This is the first in a series of articles by Johnny Palmer of AbsRightNow.com. He talks about how his skin condition turned his life into bouts of depression, nothingness and how he has used this unfortunate illness to his advantage and how it has changed the way he lives for the better.
The ever increasing science of psychoneuroimmunology is finding out more and more about our brain and how it helps or hinders us in life.
We are also discovering how most dis-ease thought to be externally motivated is intrinsically internal.
There are numerous theories and case studies, but I have no interest in that – I want to know how it will effect ME.
In fact I have actually had the first hand experience of being able to look back and see how my own brain has helped guide me through depression, learn lessons, become a better person and then move on.
When I was born I was diagnosed with Eczema, or at least the doctors thought it was that. Ever since and up until just recently I have been plagued with chronic skin problems – which you might not define a “monster” illness, however the effects skin conditions can have are devestating.
Before you start thinking about how it is only a skin problem and I should be thankful I didn’t have cancer – yes I was very thankful it was only a skin condition, but I am a very proud person and being covered in an unsightly rash that appears on your face, arms, legs, chest and makes your skin look like sandpaper isn’t exactly enjoyable.
Especially not for an 18 year old guy who wants to go snowboarding with his friends, party, talk to pretty girls and enjoy life.
When you feel like you are ugly, you turn ugly.
When you feel like everyone is looking at you and talking about you, you hide.
This is exactly what I did.
I suspected I was allergic to something but no matter how many tests I had done no matter how many Doctor visits I racked up on my account, nobody had an answer.
They said it was Eczema and it will go away as you get older, but it might stay with you for life.
Am I supposed to walk around with head to toe clothes and then move to India so I can cover my face too without looking out of place until I die?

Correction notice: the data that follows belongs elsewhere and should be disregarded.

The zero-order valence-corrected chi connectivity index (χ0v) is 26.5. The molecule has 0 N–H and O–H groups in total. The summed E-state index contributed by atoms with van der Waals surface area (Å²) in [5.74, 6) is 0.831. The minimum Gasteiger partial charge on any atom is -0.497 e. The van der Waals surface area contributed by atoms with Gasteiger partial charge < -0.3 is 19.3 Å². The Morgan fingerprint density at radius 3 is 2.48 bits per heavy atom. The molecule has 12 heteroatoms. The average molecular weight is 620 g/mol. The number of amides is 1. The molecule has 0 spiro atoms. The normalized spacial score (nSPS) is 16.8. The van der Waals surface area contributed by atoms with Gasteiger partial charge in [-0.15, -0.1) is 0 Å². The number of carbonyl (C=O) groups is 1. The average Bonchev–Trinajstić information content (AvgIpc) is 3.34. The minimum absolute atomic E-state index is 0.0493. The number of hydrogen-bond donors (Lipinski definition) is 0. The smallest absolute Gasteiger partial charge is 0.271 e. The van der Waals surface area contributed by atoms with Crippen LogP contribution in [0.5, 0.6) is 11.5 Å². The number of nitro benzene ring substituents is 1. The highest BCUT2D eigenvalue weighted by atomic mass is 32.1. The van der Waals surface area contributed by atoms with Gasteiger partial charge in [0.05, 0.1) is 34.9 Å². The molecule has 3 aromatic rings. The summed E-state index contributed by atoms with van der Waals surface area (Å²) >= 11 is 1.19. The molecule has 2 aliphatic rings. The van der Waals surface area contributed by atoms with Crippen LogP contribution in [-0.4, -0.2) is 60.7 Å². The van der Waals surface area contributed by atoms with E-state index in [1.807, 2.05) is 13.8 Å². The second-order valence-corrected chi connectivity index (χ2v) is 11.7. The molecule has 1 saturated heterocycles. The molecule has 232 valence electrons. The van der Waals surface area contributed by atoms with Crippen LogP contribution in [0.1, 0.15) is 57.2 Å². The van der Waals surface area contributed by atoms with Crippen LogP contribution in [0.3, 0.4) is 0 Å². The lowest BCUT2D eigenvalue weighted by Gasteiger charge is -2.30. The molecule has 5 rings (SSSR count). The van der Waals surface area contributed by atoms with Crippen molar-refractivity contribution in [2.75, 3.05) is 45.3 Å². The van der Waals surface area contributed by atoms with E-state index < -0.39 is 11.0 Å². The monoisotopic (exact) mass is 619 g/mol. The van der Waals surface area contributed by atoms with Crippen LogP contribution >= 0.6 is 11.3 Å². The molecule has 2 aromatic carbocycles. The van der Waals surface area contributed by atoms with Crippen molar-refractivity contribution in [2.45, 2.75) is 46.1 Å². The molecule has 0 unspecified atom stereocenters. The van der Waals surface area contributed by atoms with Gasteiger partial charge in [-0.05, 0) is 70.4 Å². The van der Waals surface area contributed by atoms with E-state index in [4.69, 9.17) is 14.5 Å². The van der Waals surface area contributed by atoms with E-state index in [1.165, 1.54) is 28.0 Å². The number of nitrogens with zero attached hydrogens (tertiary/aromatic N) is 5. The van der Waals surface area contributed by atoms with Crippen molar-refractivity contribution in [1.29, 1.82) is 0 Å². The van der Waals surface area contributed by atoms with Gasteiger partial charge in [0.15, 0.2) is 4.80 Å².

The night was the worst time though.
Before getting into bed at night I would already be worried about waking up in the morning covered in dry, red, oozing skin, sheets smelling awful and looking like Freddy Kruger.
I would have a chamomile tea before bed, listen to soothing music and try to relax as much as possible. Even my lovely girlfriend would rub my back or chest to help relax me – which it did.
Sometimes I would fade off to sleep, sometimes I wouldn’t, but no matter what, I would wake up in the morning looking like the Devil had scorned me.
Some days I would be so bad I couldn’t go to work, at the times when I actually had a job – often my skin was so bad I couldn’t even bear to leave my bedroom and lived at my mums house.
Some days it wouldn’t be so bad and I would get a burst of confidence and make plans for the week, only to wake up the next morning to have to cancel them because I didn’t want to have to see my friends when I looked like a monster, let alone go to a job interview, appointment or a fun event.
I had specific things I couldn’t do such as:
- Couldn’t stay at anyone’s house
- Couldn’t have anyone sleep in my bed or room
- Could never sleep in a car or tent
- Had to make plans on the day depending on if I had an outburst or not
This was the start of my depression.
I realized that there are starving people in the world, people with AIDS, diabetes, cancer and physically disabled, but I felt like those people were lucky because they still looked normal.
What do you do when you are stuck in your own prison of a mind and you can’t escape?
What do you do when you fool yourself into thinking everyone is laughing at you and you can’t go out into the outside world?
Do you sit in your bedroom and get really good at math, build websites, learn a language, build models or try to invent a new product?
In hindsight I should have done at least a couple of those, but I – did – nothing.
My mom said that one day she asked me to hang out the washing and I stood at the washing line for 35 minutes looking out over the hill our house faced.
Nothing wrong with sight seeing, but I was truly stuck in my own prison, and I didn’t even realize it.
Life seemed worthless if I was going to look like a freak the whole time.
Did you ever feel like that?
To be continued … the next part of this series will be up soon!
About The Author
Johnny Palmer runs absrightnow.com a website specially devoted to teaching you how to get abs and the best way to lose belly fat. Johnny has come from a wildly unhealthy lifestyle and out of shape to having a lean, ripped body and overcoming every obstacle that has been seemingly placed in his way as a test.